Let’s talk a specific use case: if you’re looking to position something a fixed amount from the bottom edge of an area, you’ll end up with something like this:

.foo {
  position: absolute;
  top: 100%;
}

… but if you want the element to be offset a fixed amount from the bottom edge, the standard methodology used to be to just add some margin:

.foo {
  position: absolute;
  top: 100%;
  margin-top: 10px;
}

However, with calc(), you can just throw a fixed amount onto your percentage:

.foo {
  top: calc(100% + 5px)
}

There are countless other uses, but for me that’s the one that comes up the most, so there you go. As always, check caniuse.com for browser caveats (you’re basically safe everywhere except <IE10).

Cmd-click a link open in a new tab with JavaScript

We have a little jQuery plugin that makes entire table rows clickable by catching a click event on a table row and assigning window.location to the href of the anchor in that row – here’s a simplified example:

$('table').on 'click', 'tbody tr', (e) ->
  $a = $(e.target).closest('tr').find('a')
  location.href = $a.attr('href')

… but this doesn’t account for users who might want to hold down command and click on a row to open it in a new tab. In order to do that, we check the e.metaKey property that jQuery has so helpfully provided:

$('table').on 'click', 'tbody tr', (e) ->
  $a = $(e.target).closest('tr').find('a')
  href = $a.attr('href')
  if e.metaKey
    open(href, '_blank')
  else
    location.href = href

Voila! (Disclaimer: If you use something like this in the wild, make sure to do some other checks, like for multiple links in rows, the existence of checkboxes, that sort of thing – but this is the core to get you started.)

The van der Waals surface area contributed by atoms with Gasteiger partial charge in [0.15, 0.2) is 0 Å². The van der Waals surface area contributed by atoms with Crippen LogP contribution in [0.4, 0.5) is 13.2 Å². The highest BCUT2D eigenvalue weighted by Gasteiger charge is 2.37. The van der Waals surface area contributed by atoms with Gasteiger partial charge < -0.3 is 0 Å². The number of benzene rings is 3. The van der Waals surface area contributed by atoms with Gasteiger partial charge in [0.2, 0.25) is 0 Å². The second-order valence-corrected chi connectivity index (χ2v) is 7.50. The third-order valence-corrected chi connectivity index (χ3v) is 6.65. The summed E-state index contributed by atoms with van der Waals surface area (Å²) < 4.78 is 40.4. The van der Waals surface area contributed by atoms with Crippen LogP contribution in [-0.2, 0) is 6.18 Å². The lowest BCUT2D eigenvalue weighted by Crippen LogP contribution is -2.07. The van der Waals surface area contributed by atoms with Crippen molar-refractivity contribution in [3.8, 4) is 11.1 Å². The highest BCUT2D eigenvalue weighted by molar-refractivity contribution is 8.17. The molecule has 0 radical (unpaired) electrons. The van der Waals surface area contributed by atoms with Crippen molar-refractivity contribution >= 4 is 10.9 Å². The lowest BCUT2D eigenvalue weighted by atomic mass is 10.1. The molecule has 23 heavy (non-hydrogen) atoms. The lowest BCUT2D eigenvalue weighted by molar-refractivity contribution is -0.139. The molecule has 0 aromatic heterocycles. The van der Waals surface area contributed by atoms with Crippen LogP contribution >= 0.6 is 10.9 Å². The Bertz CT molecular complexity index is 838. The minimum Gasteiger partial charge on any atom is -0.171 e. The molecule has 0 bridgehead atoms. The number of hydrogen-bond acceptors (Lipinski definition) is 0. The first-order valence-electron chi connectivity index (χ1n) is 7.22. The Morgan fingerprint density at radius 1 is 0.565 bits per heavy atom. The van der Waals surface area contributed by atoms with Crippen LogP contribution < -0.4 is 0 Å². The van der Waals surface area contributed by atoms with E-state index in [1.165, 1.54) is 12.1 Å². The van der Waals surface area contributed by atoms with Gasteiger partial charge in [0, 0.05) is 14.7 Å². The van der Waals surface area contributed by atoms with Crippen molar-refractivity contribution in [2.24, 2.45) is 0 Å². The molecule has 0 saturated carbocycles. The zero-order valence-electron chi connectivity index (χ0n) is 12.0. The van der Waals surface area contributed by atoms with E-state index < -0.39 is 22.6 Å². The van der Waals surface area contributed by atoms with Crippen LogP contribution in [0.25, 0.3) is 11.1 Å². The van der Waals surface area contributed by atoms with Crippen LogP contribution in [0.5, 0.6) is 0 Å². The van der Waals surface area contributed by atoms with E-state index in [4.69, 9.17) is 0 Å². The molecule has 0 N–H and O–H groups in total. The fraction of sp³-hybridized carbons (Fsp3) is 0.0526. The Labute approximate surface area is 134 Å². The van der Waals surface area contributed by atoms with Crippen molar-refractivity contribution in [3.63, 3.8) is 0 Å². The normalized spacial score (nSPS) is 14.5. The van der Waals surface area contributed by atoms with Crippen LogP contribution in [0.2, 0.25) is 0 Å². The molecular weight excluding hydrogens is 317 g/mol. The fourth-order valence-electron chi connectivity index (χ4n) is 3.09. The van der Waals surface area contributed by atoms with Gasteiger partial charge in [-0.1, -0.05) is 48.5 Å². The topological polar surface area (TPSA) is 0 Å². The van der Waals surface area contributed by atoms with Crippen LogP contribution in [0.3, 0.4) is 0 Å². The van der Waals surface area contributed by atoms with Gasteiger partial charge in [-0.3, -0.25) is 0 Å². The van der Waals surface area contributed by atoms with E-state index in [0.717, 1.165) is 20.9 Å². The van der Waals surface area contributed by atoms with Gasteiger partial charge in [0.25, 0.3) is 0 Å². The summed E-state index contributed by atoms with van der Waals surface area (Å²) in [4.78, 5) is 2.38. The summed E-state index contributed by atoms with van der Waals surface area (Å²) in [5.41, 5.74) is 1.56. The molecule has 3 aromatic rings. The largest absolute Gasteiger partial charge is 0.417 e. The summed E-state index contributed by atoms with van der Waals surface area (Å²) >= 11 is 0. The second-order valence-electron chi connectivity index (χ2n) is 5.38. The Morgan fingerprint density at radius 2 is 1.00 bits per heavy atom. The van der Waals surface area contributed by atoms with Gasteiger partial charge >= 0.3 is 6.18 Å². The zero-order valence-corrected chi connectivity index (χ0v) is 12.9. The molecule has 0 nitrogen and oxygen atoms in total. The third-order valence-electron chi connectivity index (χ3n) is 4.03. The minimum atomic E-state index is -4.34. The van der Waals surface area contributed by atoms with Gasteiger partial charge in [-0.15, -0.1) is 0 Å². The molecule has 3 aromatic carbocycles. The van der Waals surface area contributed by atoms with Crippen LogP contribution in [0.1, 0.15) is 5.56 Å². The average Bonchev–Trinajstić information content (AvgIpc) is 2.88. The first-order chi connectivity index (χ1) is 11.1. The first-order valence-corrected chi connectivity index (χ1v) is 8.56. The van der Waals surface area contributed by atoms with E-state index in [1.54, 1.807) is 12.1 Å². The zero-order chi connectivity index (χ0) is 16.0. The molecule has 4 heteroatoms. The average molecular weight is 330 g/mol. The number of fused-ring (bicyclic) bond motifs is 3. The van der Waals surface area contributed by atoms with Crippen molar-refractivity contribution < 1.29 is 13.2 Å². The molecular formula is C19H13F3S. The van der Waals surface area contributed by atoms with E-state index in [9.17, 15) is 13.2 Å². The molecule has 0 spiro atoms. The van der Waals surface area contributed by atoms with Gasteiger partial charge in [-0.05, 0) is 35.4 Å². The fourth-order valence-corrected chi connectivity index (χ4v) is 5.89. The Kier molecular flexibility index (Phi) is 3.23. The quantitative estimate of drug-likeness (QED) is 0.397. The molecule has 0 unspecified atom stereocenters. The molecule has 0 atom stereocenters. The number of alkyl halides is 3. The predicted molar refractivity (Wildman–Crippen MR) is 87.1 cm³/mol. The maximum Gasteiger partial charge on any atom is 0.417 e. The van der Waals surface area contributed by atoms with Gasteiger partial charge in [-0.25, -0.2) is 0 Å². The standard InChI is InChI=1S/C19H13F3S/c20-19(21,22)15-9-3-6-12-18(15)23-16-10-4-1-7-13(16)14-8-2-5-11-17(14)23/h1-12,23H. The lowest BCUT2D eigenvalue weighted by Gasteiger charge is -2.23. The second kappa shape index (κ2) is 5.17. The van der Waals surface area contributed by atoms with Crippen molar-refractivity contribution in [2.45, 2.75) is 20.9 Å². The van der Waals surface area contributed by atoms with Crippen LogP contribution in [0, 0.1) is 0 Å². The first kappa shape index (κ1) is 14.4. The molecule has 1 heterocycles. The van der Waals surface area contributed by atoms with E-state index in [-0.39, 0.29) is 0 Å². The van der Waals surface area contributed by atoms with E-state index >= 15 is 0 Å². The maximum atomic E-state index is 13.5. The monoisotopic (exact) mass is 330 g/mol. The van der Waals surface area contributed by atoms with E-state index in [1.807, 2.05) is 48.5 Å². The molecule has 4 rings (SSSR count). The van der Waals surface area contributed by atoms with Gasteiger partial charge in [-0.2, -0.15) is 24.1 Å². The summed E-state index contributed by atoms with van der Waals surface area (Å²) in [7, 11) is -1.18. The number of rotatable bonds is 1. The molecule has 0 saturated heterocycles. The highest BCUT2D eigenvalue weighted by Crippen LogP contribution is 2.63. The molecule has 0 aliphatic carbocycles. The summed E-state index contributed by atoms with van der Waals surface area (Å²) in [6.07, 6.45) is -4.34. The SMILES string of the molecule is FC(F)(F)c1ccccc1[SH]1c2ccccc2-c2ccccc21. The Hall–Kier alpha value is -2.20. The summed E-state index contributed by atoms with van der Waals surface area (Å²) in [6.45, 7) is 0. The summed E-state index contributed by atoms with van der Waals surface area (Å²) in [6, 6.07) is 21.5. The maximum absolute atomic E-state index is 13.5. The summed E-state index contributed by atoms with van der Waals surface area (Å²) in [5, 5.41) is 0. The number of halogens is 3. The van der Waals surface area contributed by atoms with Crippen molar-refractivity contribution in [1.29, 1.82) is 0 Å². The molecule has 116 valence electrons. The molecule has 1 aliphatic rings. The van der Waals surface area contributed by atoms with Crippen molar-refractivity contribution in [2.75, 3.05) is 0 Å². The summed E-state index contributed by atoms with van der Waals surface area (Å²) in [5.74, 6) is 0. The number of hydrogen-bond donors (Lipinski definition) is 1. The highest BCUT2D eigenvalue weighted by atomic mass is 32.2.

thanks to Pavel for correcting my initial implementation, in which I failed to realize metaKey is available on any jQuery event type)

The 0 Buffer

Here’s a Vim 101 thing that I went without knowing for far too long, so maybe it’ll help you as well:

Say you have 3 lines of code …

T-2000
John Connor's Foster Mom
Random Policeman

And you want to replace the second two lines with the first. You might type yy to yank T-2000, then type shift-v and p on line 2 to replace John Connor's Foster Mom with T-2000:

T-2000
T-2000
Random Policeman

But if you go to line 3 and type shift-v and p again, you’ll paste John Connor's Foster Mom, because Vim replaces the default buffer with the previously removed line.

Fortunately, T-2000 is still available in that scenario – it’s automatically placed into the 0 buffer. To continue to paste T-2000, just type:

"0 p

to paste from the 0 buffer instead of the default buffer.

VW FTW

If you haven’t used CSS viewport units like vw and vh yet, you’re missing out on some really fun ways to solve responsive problems. A vw and a vh are equal to 1% of the viewport width and height, respectively.

  • use vw for padding to scale your padding responsively without having to use @media breakpoints
  • set a font-size in vw to allow fonts to scale with the viewport (the TODAY I LEARNED page heading is set using vw)
  • use vw for box-shadow to let your box-shadows scale down with the page (also a feature of the TIL site)

For more sweet viewport unit tricks, check out Rye Mason’s post on the Hashrocket blog.

Generating subclasses with Sass Maps

Say you have a set of colors that correspond to class names:

$category-colors: (
  "bananas": "yellow",
  "oranges": "orange",
  "blue-milk": "cyan",
  "cabbage": "lime",
  "sour-warheads": "magenta"
);

And sometimes those class names recolor a background, but sometimes they might override something else, like a border or text color. Try this mixin on for size:

@mixin category-colors($attr:color)
  @each $class, $color in $category-colors
    &.#{$class}
      #{$attr}: #{$color}

So this call will output subclasses of .widget.bananas, etc., each with the appropriate text color …

.widget
  @include category-colors

And this one will output subclasses with the appropriate background color (or whatever other attribute you’d like).

.widget
  @include category-colors(background-color)

Multiline strings in YAML

If you’re using Middleman data files (which are awesome), you might run into an issue where you want to store text intended for Markdown processing within a .yaml file. To do so, just use |:

widget:
  content: |
    # This is some markdown content in YAML that will be output as an <h1>.

    This will be output as a paragraph tag.

    So will this!

Technically you can use > instead of |, but > does not output linebreaks when the YAML is parsed, which can create issues when the text is processed through Markdown.